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Impossible!" muttered Pierpont, leaning "those are not dragons—

over me;

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"No!" I cried excitedly; "they are pictures of that reptile that Barris brought back-see-see how they crawl and turn

"Drop it!" commanded Barris; and I threw the ball on the turf. In an instant we had all knelt down on the grass beside it, but the globe was again golden, grotesquely wrought with dragons and strange signs.

Pierpont, a little red in the face, picked it up, and handed it to Barris. He placed it on a chair, and sat down beside me.

"Whew!" said I, wiping the perspiration from my face, "how did you play us that trick, Barris?"

"Trick?" said Barris contemptuously.

I looked at Pierpont, and my heart sank. If this was not a trick, what was it? Pierpont returned my glance and colored, but all he said was, "It's devilish queer," and Barris answered, "Yes, devilish." Then Barris asked me again to tell my story, and I did, beginning from the time I met David in the spinney to the moment when I sprang into the darkening thicket where that yellow mask had grinned like a phantom skull.

"Shall we try to find the fountain?" I asked after a pause.

"Yes,-and-er-the lady," suggested Pierpont vaguely.

"Don't be an ass," I said a little impatiently, "you need not come, you know."

"Oh, I'll come," said Pierpont, "unless you think I am indiscreet

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"Shut up, Pierpont," said Barris, "this thing is serious; I never heard of such a glade or such a fountain, but it's true that nobody knows this forest thoroughly. It's worth while trying for; Roy, can you find your way back to it?"

"Easily," I answered; "when shall we go?" "It will knock our snipe shooting on the head," said Pierpont, "but then when one has the opportunity of finding a live dream-lady-"

I rose, deeply offended, but Pierpont was not very penitent and his laughter was irresistible.

"The lady's yours by right of discovery," he said, "I'll promise not to infringe on your dreams, I'll dream about other ladies-"

Come, come," said I, "I'll have Howlett put you to bed in a minute. Barris, if you are ready, -we can get back to dinner

Barris had risen and was gazing at me earnestly.

"What's the matter?" I asked nervously, for I saw that his eyes were fixed on my forehead, and I thought of Ysonde and the white crescent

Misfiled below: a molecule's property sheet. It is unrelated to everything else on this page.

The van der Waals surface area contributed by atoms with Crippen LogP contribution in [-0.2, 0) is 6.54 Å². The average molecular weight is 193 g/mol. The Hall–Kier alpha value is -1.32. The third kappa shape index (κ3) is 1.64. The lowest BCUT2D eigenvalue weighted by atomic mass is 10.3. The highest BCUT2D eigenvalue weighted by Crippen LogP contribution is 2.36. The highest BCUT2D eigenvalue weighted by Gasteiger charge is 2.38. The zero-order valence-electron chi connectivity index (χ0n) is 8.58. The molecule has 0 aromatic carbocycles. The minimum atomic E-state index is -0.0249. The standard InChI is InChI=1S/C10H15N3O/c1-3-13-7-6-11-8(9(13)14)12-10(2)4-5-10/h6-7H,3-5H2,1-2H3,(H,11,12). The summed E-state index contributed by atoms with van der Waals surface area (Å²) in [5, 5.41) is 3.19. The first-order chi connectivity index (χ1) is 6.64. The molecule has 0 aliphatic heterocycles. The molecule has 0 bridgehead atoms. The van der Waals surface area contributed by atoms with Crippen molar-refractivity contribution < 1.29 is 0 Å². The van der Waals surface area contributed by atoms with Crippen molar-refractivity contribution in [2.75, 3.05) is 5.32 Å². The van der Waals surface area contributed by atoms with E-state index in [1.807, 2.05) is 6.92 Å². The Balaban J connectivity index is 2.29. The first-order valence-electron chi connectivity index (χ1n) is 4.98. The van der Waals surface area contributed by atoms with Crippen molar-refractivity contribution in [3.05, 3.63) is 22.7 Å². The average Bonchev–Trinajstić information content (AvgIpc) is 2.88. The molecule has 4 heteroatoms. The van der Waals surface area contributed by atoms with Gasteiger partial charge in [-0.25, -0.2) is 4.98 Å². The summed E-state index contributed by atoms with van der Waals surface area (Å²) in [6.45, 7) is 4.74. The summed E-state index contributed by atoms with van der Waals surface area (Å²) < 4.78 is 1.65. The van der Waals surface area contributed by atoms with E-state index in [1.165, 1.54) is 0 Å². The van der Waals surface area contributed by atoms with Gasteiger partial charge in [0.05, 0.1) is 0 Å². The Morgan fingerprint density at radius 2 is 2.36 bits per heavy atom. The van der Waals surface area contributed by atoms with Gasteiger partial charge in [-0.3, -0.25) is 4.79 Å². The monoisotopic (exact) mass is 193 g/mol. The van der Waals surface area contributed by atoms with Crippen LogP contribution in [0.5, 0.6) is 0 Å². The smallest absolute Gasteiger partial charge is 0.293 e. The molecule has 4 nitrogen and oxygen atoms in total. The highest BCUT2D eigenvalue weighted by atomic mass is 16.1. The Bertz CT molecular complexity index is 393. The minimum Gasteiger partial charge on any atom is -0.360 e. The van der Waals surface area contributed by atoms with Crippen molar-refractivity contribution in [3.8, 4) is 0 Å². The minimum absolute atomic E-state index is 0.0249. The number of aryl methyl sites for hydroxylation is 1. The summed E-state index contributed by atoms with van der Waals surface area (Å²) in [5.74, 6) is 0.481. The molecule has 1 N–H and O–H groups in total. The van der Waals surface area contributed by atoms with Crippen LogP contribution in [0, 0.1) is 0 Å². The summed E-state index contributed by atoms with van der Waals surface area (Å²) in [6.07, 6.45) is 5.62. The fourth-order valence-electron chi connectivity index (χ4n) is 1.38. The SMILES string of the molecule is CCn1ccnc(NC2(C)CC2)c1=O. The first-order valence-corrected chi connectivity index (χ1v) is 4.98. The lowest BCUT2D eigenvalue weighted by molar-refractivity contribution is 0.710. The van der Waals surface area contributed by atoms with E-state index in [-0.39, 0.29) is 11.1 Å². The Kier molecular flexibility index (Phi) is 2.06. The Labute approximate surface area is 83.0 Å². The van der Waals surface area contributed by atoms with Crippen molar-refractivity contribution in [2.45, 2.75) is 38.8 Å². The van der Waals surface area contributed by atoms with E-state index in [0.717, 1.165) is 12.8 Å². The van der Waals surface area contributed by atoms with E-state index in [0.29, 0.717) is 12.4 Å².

scar.

"Is that a birthmark?" said Barris. "Yes-why, Barris?"

"Nothing, an interesting coincidence" "What!-for Heaven's sake!"

The scar, or rather the birthmark.

It is the print of the dragon's claw,—the crescent symbol of Yue-Laou—”

"And who the devil is Yue-Laou?" I said crossly.

"Yue-Laou, the Moon Maker, Dzil-Nbu of the Kuen-Yuin ;-it 's Chinese Mythology, but it is believed that Yue-Laou has returned to rule the Kuen-Yuin

"The conversation," interrupted Pierpont, "smacks of peacocks feathers and yellow-jackets. The chicken-pox has left its card on Roy, and Barris is guying us. Come on, you fellows, and make your call on the dream-lady. Barris, I hear galloping; here come your men."

Two mud splashed riders clattered up to the porch and dismounted at a motion from Barris. I noticed that both of them carried repeating rifles and heavy Colt's revolvers.

They followed Barris, deferentially, into the dining-room, and presently we heard the tinkle of plates and bottles and the low hum of Barris' musical voice.

Half an hour later they came out again, saluted Pierpont and me, and galloped away in the direction of the Canadian frontier. Ten minutes passed, and, as Barris did not appear, we rose and went into the house, to find him. He was sitting silently before the table, watching the small golden globe, now glowing with scarlet and orange fire, brilliant as a live coal. Howlett,

mouth ajar, and eyes starting from the sockets, stood petrified behind him.

"Are you coming," asked Pierpont, a little startled. Barris did not answer. The globe slowly turned to pale gold again,-but the face that Barris raised to ours was white as a sheet. Then he stood up, and smiled with an effort which was painful to us all.

"Give me a pencil and a bit of paper," he said. Howlett brought it. Barris went to the window and wrote rapidly. He folded the paper, placed it in the top drawer of his desk, locked the drawer, handed me the key, and motioned us to precede him.

When again we stood under the maples, he turned to me with an impenetrable expression. "You will know when to use the key," he said: "Come, Pierpont, we must try to find Roy's fountain."

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VI.

T two o'clock that afternoon, at Barris' suggestion, we gave up the search for the fountain in the glade and cut across the forest to the spinney where David and Howlett were waiting with our guns and the three dogs.

Pierpont guyed me unmercifully about the "dream-lady" as he called her, and, but for the significant coincidence of Ysonde's and Barris' questions concerning the white scar on my forehead, I should long ago have been perfectly persuaded that I had dreamed the whole thing. As it was, I had no explanation to offer. We had not been able to find the glade although fifty times I came to landmarks which convinced me that we were just about to enter it. Barris was quiet, scarcely uttering a word to either of us during the entire search. I had never before seen him depressed in spirits. However, when we came in sight of the spinney where a cold bit of grouse and a bottle of Burgundy awaited each, Barris seemed to recover his habitual good humor.

"Here's to the dream-lady!" said Pierpont, raising his glass and standing up.

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